When Twitter appeared more than a decade ago, I though it was silly. I saw little value in a service that only allowed sharing 140-character long text messages. I registered on a bunch of social media platforms and created nevertheless a twitter account. Some years later, the only social media platform I’m actively using is… twitter.
There’s a lesson here for me and it’s that it’s hard to predict what will succeed. A lot of products can appear silly or superficial at first. They may appear so in the current time frame, but this can change in the future. Initially, twitter was full of people microblogging their life. It was boring. But it morphed in a platform that is useful to follow the news.
A startup like mighty can look silly now – why would you stream your browser from a powerful computer in the cloud? But as applications are ported to the web, maybe the boundary between thin client and server will move again.
We prefer to endorse project that appear profound and ethical, like supporting green energy, or reducing poverty. Product ideas that are silly or superficial don’t match these criterion and it’s easy to dismiss them. But innovation happens often because of such products. No matter how silly or superficial you think they are, if they gain traction, they need to solve their problem well at scale. These products are incubators for other technologies that can be used in other contexts. Twitter, for instance, open sourced several components. If Mighty gains traction, it might lead to new protocols for low-latency interactive streaming interfaces. An obvious candidate for such a technology could be set-top TV boxes.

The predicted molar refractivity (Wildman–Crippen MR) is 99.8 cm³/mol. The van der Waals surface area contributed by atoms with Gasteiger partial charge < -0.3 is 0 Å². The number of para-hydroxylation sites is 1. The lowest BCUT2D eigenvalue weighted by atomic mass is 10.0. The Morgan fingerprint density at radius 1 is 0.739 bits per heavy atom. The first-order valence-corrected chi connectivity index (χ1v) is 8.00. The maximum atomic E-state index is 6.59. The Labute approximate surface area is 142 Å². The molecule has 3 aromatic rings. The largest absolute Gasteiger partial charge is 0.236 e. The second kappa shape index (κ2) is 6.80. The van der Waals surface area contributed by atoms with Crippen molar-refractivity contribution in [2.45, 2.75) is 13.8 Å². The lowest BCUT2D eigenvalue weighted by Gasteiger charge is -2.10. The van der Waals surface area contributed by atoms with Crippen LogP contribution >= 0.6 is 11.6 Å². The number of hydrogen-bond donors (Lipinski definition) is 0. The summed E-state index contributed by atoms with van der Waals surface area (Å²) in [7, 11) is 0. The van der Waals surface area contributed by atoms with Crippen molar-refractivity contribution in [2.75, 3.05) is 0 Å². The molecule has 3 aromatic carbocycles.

These products might appears superficial at first and might lack the “credibility” of other domains, but here too, the first impression might be misguiding. A platform like twitter can support free speech and democracy (sure, there are problems with the platform, but it at least showed there are other ways to have public discourse). A product like Mighty might in turn make it more affordable to own computers for poor people, since it minimises hardware requirements. Because these product don’t have an “noble” goal initially attached to them, doesn’t mean they don’t serve noble cause in the long term.
There are of course silly ideas that are simply silly and will fail. But the difference between products that are superficially silly and truly silly is not obvious. I took in this text the example of twitter and mighty. In retrospect, the case for twitter is clear. For mighty, I still don’t know. The idea puzzles me because it’s at the boundary. There’s a fine line between silly and genius.